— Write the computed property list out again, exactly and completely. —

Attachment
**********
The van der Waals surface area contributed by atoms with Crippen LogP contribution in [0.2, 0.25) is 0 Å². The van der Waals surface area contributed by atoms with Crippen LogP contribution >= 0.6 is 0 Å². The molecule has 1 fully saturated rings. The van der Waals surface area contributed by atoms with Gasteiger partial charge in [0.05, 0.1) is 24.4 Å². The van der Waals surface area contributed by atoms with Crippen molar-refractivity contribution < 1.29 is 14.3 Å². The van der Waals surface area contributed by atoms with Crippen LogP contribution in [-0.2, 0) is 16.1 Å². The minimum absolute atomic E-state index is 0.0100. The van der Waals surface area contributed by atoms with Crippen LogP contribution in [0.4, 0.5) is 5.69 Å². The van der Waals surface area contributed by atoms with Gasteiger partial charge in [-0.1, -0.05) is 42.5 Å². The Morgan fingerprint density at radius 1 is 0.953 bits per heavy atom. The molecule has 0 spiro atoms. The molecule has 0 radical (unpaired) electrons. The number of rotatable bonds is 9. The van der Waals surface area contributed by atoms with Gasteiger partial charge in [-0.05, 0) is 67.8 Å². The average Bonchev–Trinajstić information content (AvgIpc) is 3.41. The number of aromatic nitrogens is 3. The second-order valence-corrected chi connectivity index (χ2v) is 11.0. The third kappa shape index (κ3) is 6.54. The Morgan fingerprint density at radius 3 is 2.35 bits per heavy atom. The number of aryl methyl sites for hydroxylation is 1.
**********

The van der Waals surface area contributed by atoms with Crippen LogP contribution in [0.2, 0.25) is 0 Å². The van der Waals surface area contributed by atoms with Crippen LogP contribution >= 0.6 is 0 Å². The molecule has 1 fully saturated rings. The van der Waals surface area contributed by atoms with Gasteiger partial charge in [0.05, 0.1) is 24.4 Å². The van der Waals surface area contributed by atoms with Crippen molar-refractivity contribution < 1.29 is 14.3 Å². The van der Waals surface area contributed by atoms with Crippen LogP contribution in [-0.2, 0) is 16.1 Å². The minimum absolute atomic E-state index is 0.0100. The van der Waals surface area contributed by atoms with Crippen LogP contribution in [0.4, 0.5) is 5.69 Å². The van der Waals surface area contributed by atoms with Gasteiger partial charge in [-0.1, -0.05) is 42.5 Å². The Morgan fingerprint density at radius 1 is 0.953 bits per heavy atom. The molecule has 0 spiro atoms. The molecule has 0 radical (unpaired) electrons. The number of rotatable bonds is 9. The van der Waals surface area contributed by atoms with Gasteiger partial charge in [-0.05, 0) is 67.8 Å². The average Bonchev–Trinajstić information content (AvgIpc) is 3.41. The number of aromatic nitrogens is 3. The second-order valence-corrected chi connectivity index (χ2v) is 11.0. The third kappa shape index (κ3) is 6.54. The Morgan fingerprint density at radius 3 is 2.35 bits per heavy atom. The number of aryl methyl sites for hydroxylation is 1.